Proving the Business Case for the Internet of Things

DHS turns to IoT to manage Active Shooter events

William Payne
December 24, 2019
 

US authorities led by the Department of Homeland Security are hoping to use IoT and Smart City technologies to help them combat "active shooter" events, where a perpetrator randomly kills members of the public, typically with guns. Active shooters are usually unpredictable events, who typically attack locations that are soft targets in urban built up zones, such as shopping malls or congested central city streets and concourses. 

Combating active shooters depends on the earliest possible warning to police and other first responders, and accurate intelligence as to the active shooter's location and movements.

In an exercise to test how urban sensors, networks and other Smart City technologies could help emergency services in an active shooter event, more than 70 first responders gathered at Eagle Bank Arena in Virginia to test a collaboration system for real-time video sharing, advanced building sensors, and other state-of-the-art technologies, in an effort to help the nation better prepare for active shooter scenarios, and other man-made and natural disasters.

Led by the Center for Innovative Technology (CIT) Smart City IoT Innovation (SCITI) Labs in Virginia, and using technology from Mutualink, a provider of interoperability solutions for first responders, a successful live operational field exercise demonstrated faster and more effective emergency response in a large-scale incident.

The exercise was part of a Department of Homeland Security (DHS) funded ‘Smart City Initiative'. The initiative involves a multiphase competitive delivery process among private sector technology companies tasked with designing, developing, and demonstrating a combination of capabilities with the goal to help meet evolving homeland security needs, including improved emergency response and communication. 

Using its multimedia interoperability platform, Mutualink’s Internet of Public Safety Things (IoPST) network and technologies, deployed throughout the arena, were used in the active shooter exercise on George Mason University Campus. 

Sensors and cameras connected to the IoPST network provided situational awareness and were securely shared in real time with mutual aid partners, enabling seamless voice communications and real-time display of video and sensor visualisation data within an interactive floorplan-map based interface. CIT’s SCITI Labs led the group that also included other advanced technology providers, whose sensors and displays were interconnected with Mutualink’s backbone network and system.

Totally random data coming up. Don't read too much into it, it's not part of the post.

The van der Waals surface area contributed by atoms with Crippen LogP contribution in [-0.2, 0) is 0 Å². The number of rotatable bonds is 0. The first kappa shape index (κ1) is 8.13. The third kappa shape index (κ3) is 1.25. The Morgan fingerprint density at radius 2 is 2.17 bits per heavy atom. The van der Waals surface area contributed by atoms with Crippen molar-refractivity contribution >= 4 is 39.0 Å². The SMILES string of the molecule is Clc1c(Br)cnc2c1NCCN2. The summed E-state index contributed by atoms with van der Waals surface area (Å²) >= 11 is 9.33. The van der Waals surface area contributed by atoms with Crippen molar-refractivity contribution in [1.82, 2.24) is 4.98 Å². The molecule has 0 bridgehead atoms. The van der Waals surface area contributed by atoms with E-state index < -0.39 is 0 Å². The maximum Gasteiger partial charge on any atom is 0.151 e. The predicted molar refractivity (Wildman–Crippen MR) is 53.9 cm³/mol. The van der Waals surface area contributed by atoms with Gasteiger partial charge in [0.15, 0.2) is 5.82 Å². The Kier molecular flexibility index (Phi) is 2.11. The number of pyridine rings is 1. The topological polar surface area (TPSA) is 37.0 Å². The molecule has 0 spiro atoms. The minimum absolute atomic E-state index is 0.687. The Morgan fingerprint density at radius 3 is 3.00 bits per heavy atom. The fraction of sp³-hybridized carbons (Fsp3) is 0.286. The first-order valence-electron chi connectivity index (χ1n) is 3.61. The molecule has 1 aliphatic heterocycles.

George Mason University executive leadership, research professors and students, along with numerous federal, state and local community leaders, also observed the exercise.

“Smart communities are an important next step building on top of our universal broadband access because they enable better local government services to everyone in the Commonwealth,” said Virginia Secretary of Commerce & Trade Brian Ball. “The SCITI Labs research, using smart buildings to improve public safety, is a key example of how this can work. The program is a showcase for the power of collaboration among federal, state and local government, and our university and industry partners.”

The technologies involved in the training at George Mason University also included sensors and displays that are designed to improve the operational and energy efficiency of the arena. 

It is hoped that sharing of this real-time data in an emergency can help responders more rapidly determine the location of personnel, the type and severity of the emergency, monitor on-scene environmental health and safety conditions, assist in finding victims more quickly and, ultimately, save lives. 

The solution uses in-building smart systems and sensors and delivers information to first responders in an environment where agency partners can not only see critical information but simultaneously communicate and collaborate to maximise response coordination and enhance overall first responder safety.

“Smart building technologies that interface to our advanced communications and interoperability platform benefit from real-world exercise scenarios,” said Dr. Mike Wengrovitz, Mutualink’s VP of innovation. “We thank DHS, CIT SCITI Labs, the researchers and many others with whom we’ve worked closely at George Mason University and the Eagle Bank Arena for the exercise’s tremendous success. And going forward, we’re excited about the various Smart Campus and Smart Corridor initiatives being discussed as potential elements of the follow-on program, as well as the continued collaboration with GMU including the Center for Advancing Human-Machine Partnership (CAHMP).”

Bill Bryan, Senior Official Performing the Duties of the Under Secretary for Science and Technology in the Department of Homeland Security announced the new four-year contract awarded to CIT and SCITI Labs to continue this collaboration and work.

“This effort is a great example of collaboration between Department of Homeland Security, Science and Technology and the commercial innovation community,” Bryan said. “The SCITI Labs ‘Commercial First Innovation’ approach rapidly brings the power of new industry partners to some of the most challenging problems of the Department of Homeland Security enterprise.”